The Evolution of Retailtainment: The Face of Retail Real Estate is Changing

With hundreds of stores and malls putting down their shutters, 2017 is certainly a bit of a setback. Whether it’s big names like JC Penney, Macy’s and Sears announcing store closures and numerous other like Payless and Rue 21 filing for bankruptcy, this situation is being coined as the great retail apocalypse of 2017. Retail may be having a meltdown at the moment but at the same time, this does not mean that retailers are going to shy away from brick and mortar. According to EKN’s research on The Changing Role of the Store – Is Your Workforce Ready, by 2020, traditional sales processes will reduce in importance in terms of what retailers expect from stores. At the top will be theme-based stores, fulfilment centers and pop-ups. With disruptive changes occurring in the retail industry, retailers and its workforce need to prepare for and embrace evolving retail formats and technologies to offer customers a unique and frictionless shopping experience. FTI Consulting’s 2016 Retail Outlook Report, shows that 63% of shoppers still prefer to touch and experience the product. Thus, a vast number of shoppers still prefer shopping in stores and online shopping cannot replace the allure of the shopping mall. So, what are retailers and developers doing to attract more shoppers to malls? Retailtainment is the answer. Retailtainment is the concept of adding entertainment and experiences to the retail mix. This trend started a while ago since malls started adding typical forms of entertainment and leisure activities, like gaming arcades, bowling alleys, and movie theatres to that attract consumers. Today, entertainment concepts have evolved beyond the movie theater and...

Is Digital Transformation working in the Path-To-Purchase Journey? – Part 2

In our previous blog post, we spoke about the digital disruption of the path-to-purchase journey and how technology is affecting the way in which retailers operate, allowing customers to interact online, in-store, in-app, on-phone, in the cloud and via social media. However, the surprising fact is that in spite of the omni-channel retail experience being the strategic focus for many retailers, a large percentage of shoppers – particularly women and millennials still want an in-store experience. This is because women view shopping as a leisure activity for the purpose of entertainment and fulfillment besides need and utility, while millennial consumers want a touch-and-feel experience while they shop along with an equal affinity towards digital. EKN data shows that 75% millennials shop online and two-thirds shop in-store at least once per month. This shows that both digital and in-store affinity is prevalent among millennials. EKN’s Framework for Omni-channel Personalization data shows that 86 percent of consumers will pay up to 25 percent more for a better customer experience. But are retailers adopting the right measures to enrich the shopping experience for customers? Fortunately, the amalgamation of retail and technology has been an effective and positive one, and retailers are integrating innovative digital experiences at their physical outlets with the presence of digitized kiosks, touch screen navigation panels, interactive digital displays and other digital tools to ensure an engaging in-store experience. According to a survey carried out by Samsung, 94 percent of retailers believe the customer of the future will be driven by technology and 41 percent are already using it to implement a strategy to enhance the customer experience to...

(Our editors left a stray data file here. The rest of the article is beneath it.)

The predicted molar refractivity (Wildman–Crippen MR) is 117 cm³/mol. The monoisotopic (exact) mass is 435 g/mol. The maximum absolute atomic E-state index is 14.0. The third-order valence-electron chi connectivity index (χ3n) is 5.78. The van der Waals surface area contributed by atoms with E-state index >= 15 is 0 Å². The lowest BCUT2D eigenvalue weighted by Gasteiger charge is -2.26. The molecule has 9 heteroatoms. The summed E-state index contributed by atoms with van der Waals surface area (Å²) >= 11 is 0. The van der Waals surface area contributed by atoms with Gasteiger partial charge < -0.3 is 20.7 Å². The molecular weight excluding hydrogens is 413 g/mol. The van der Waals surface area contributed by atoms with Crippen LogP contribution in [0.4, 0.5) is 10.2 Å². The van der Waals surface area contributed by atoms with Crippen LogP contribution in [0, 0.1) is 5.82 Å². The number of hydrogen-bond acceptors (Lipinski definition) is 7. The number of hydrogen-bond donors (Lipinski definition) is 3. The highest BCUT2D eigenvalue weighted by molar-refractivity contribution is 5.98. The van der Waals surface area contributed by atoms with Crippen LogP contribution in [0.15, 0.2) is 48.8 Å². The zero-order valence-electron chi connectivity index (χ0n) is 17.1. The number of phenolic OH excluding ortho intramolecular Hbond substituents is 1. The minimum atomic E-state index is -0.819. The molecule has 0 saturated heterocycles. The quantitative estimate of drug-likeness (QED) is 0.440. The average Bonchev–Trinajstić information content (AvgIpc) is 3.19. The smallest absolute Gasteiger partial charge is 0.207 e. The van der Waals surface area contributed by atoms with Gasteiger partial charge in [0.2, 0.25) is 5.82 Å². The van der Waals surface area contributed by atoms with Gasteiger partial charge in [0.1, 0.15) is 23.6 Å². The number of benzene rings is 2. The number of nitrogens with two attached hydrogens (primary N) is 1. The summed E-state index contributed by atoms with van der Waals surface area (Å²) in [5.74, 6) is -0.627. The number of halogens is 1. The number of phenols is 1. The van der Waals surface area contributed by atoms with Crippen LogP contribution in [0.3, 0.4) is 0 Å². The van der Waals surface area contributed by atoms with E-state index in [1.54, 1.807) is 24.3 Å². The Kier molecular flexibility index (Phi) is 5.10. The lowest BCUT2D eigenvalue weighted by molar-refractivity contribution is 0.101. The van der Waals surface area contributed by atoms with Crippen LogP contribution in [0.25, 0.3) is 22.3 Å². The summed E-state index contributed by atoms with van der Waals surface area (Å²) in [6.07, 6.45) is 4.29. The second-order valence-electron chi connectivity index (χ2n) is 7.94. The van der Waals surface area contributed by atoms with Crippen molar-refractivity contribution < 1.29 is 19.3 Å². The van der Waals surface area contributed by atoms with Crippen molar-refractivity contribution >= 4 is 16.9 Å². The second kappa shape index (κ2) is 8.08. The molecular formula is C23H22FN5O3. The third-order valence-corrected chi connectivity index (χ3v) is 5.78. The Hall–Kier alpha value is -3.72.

Is Digital Transformation working in the Path-To-Purchase Journey? – Part 1

It is a well known fact that the emergence of online shopping has drastically changed the way we shop and besides brick and mortal stores, online shopping plays a very important role for every brand. But, is digital transformation based on what customers expect from companies or is it based on a tunnel vision of re-producing experiences that may not be relevant to the core customer base? EKN’s 2016 Profitable Omnichannel execution data indicates that only a third of retailers ‘occasionally” consider the customer perspective in devising omnichannel strategies. In today’s digitally connected age, it is a well-established fact that the internet has become an essential part of the path-to-purchase process irrespective of whether the purchase is made online or in a store. Social media is a large influencing factor for customers to make a purchase. From traditional modes of marketing and advertising on television, radio and print media, the path-to-purchase process has now undergone a digital disruption. Such a process often relies on pre-shopping activities like searching for products online, reading their reviews on blogs, forums and shopping websites and comparing them with other products available. The actual shopping transaction may be in store or via online shopping and the post-shopping activity consists of word-of-mouth recommendations, online reviews and social media posts. Thus, the process of buying has now become a merger of various online and offline activities. Shoppers can be categorized into three segments – ones who prefer shopping in physical stores, ones who prefer shopping online and ones that prefer shopping on both channels. Thus, retailers need to keep all three types of customers in mind....